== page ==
Thompson and Bell Yield Analysis Using Excel Spreadsheets
This application refers to the use of a group of models loosely based on the work of Thompson and Bell (1934). The models are essentially mathematical depictions of fisheries, or parts of fisheries. They are predictive, in providing estimates of the likely yields, catch rates, mean individual weights of the fish in the catches, stock biomass, etc., from changes in the fishing effort (or fishing mortality), size at first capture, fishing season and fleet composition. As such they form a direct link between fish stock assessment and fisheries management.
The analyses within the models proceed in the opposite direction to virtual population analysis (VPA) and cohort analysis. The latter seek to determine the number of fish that must have been present in the sea and the effort expended to account for a known sustained catch and catch composition. Output from VPA or cohort analysis can be used as input to Thompson and Bell analysis (Sparre and Venema, 1993). This approach, however, has not been adopted here.
There are three broad categories of Thompson and Bell analysis. In the agebased models the estimation of stock numbers, catches, etc., proceeds successively from the youngest to the oldest age classes. In the lengthbased versions the structuring is according to length classes. This is convenient for fisheries having highly selective gears, such as gillnets. Timebased models are the third category, often used in the case of short lived species, such as shrimp. In these the calculations proceed sequentially from one time period (e.g. month) to the next, which is useful when seeking to investigate the effects of seasonal fishery closures.
Thompson and Bell models are highly suited to spreadsheet application. Microsoft's spreadsheet package Excel in particular has a number of features, which are helpful for this purpose. These include routines for automatically creating tables, solving problems by iteration, and for imbedding charts. The purpose of this paper is to provide an introduction to simple Thompson and Bell analysis, and in the process to demonstrate these Excel features, assisted with reference to examples situations from the literature.
Agebased Thompson and Bell model. The model contains a number of nonstandard features. The natural mortality rate from the time of settlement of the abalone to five months of age is treated separately to the mortalities applying in the remainder of life. This immediate postsettlement mortality is density dependent, and within the model it is given a unique valuefrom the literature. In respect to the latter periods of life the mortality rates decrease with age, according to the relationship given in Caddy (1991).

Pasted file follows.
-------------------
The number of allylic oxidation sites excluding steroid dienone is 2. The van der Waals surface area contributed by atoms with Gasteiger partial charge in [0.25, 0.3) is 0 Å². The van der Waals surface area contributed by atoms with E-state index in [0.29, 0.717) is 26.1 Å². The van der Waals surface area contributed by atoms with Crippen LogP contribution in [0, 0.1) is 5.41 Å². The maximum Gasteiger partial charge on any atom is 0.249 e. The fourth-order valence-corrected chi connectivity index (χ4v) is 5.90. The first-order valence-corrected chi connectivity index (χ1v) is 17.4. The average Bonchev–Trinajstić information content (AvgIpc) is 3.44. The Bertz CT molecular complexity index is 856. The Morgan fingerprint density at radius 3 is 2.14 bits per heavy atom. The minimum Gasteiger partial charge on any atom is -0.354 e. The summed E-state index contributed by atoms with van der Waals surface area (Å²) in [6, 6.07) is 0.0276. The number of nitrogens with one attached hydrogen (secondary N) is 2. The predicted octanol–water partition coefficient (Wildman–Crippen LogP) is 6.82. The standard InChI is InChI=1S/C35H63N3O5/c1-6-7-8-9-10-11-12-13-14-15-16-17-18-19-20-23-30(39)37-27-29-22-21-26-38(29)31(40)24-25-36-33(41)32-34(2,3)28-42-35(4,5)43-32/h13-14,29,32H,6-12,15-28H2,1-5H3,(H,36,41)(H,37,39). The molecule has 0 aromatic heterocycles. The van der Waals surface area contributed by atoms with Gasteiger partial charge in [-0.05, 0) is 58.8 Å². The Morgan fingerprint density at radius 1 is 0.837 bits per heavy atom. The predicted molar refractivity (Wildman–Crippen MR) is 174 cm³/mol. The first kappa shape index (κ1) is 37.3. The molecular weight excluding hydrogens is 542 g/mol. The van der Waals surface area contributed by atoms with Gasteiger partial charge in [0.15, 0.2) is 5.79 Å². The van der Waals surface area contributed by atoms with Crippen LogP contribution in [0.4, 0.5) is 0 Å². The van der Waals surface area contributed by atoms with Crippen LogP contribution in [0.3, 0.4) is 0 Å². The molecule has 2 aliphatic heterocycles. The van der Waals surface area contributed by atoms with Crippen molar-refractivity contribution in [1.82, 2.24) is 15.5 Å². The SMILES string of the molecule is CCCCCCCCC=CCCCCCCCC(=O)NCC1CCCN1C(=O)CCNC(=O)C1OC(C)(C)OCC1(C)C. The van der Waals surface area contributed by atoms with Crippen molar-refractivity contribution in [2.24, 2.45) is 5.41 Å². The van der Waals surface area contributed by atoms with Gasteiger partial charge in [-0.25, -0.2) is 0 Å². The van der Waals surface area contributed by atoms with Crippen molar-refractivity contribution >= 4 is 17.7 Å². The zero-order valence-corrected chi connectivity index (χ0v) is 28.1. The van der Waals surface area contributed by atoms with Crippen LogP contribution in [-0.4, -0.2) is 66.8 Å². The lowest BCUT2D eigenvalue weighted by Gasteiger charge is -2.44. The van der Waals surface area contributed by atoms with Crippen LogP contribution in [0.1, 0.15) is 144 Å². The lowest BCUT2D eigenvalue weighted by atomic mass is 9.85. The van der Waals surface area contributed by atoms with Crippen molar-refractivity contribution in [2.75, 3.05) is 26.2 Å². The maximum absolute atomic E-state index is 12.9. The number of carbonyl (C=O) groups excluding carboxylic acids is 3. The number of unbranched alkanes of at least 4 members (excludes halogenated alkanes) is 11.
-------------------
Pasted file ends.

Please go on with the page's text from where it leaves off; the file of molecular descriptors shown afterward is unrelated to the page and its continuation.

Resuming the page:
Lengthbased Thompson and Bell model. The model utilises two sets of values for the von Bertalanffy growth parameters L and K. This is very much a nonstandard feature of this application. The parameter values are based on a small quantity of length atage data, in which the ages were determined by counting what were presumed to be daily rings. The data could not be fitted with a single relationship, and hence it was decided to fit separate on Bertalanffy curves for fish above and below 52 cm in length.
Timebased Thompson and Bell model. In this application, each month has been subdivided into four intervals, with the observed monthly fishing efforts divided equally between them. The recruitment was assumed to occur at the beginning of the second, third and fourth intervals, in order to approximate continuous recruitment. The numbers of recruits in each month, and the number present at December 1, were determined independently from the model. This was done using the monthly catch and effort data and the estimate catchability coefficient, as described in the original paper.System Requirements:
This application requires an IBM or 100% compatible microcomputer with standard peripherals. This workstation must work under DOS/Window 3.1 or higher and necessitates microsoft EXCEL. Release 5 or higher.
Price $US 40